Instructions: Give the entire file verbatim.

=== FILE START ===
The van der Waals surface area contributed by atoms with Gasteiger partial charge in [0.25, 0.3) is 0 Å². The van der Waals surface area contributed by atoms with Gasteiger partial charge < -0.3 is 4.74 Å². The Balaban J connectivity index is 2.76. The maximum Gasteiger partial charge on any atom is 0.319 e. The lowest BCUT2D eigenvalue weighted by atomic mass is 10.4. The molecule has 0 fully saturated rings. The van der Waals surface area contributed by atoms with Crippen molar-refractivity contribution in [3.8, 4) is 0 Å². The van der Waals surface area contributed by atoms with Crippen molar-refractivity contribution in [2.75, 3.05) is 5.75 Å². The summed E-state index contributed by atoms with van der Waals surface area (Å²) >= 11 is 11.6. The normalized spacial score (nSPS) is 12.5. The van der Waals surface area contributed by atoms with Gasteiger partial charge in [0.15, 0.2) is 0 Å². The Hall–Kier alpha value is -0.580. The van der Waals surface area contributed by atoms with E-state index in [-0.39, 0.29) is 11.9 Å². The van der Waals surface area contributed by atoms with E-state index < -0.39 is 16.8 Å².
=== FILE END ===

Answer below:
The van der Waals surface area contributed by atoms with Gasteiger partial charge in [0.25, 0.3) is 0 Å². The van der Waals surface area contributed by atoms with Gasteiger partial charge < -0.3 is 4.74 Å². The Balaban J connectivity index is 2.76. The maximum Gasteiger partial charge on any atom is 0.319 e. The lowest BCUT2D eigenvalue weighted by atomic mass is 10.4. The molecule has 0 fully saturated rings. The van der Waals surface area contributed by atoms with Crippen molar-refractivity contribution in [3.8, 4) is 0 Å². The van der Waals surface area contributed by atoms with Crippen molar-refractivity contribution in [2.75, 3.05) is 5.75 Å². The summed E-state index contributed by atoms with van der Waals surface area (Å²) >= 11 is 11.6. The normalized spacial score (nSPS) is 12.5. The van der Waals surface area contributed by atoms with Gasteiger partial charge in [0.15, 0.2) is 0 Å². The Hall–Kier alpha value is -0.580. The van der Waals surface area contributed by atoms with E-state index in [-0.39, 0.29) is 11.9 Å². The van der Waals surface area contributed by atoms with E-state index < -0.39 is 16.8 Å².